Does neighbourhood design promote inclusion of different social groups and promote social interaction?
Accessibility
The location of housing, education, employment and community services and facilities in proximity to public transport, cycling and walking networks enhances their accessibility.
Is the development appropriately located to maximise accessibility to public transport, pedestrian and cycle networks?
Access to employment and training
Access to employment and education are key factors in influencing a community’s ability to function effectively, to be resilient, and to enjoy good health outcomes. Costly travel expenses can be a barrier to people on low incomes accessing work and/or education. Diverse local employment opportunities reduce the risk of unemployment and income disparity, which both result in poorer social and health outcomes.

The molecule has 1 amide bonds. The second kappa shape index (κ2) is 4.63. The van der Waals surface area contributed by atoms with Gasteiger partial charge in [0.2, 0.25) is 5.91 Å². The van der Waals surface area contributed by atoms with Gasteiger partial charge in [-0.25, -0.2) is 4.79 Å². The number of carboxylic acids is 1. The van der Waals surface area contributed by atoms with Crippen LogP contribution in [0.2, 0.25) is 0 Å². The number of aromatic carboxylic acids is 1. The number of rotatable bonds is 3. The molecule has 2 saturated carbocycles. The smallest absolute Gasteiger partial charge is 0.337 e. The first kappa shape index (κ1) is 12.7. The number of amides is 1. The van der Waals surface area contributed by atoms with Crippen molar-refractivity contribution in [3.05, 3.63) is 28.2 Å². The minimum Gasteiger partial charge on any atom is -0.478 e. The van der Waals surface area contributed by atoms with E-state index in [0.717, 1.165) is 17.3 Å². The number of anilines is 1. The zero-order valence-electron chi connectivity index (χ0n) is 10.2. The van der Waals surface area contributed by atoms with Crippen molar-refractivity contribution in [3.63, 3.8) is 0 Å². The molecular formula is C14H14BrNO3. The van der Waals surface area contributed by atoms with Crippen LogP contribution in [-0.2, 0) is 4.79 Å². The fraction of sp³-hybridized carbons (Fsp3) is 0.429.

Would the development alter the number or diversity of jobs available to the local community?

Will employment and education be readily accessible from the development?
Civic participation and empowerment/sense of control
Draft discussion of matters relevant to a development proposal.
Would the development alter the capacity for people to participate in community affairs or other social interactions?

Would the development alter people’s sense of being in control in their local community?

Would the development cause anxiety or reduce trust?

Will the development integrate or conflict with the surrounding community?

3 Social and health impact assessment process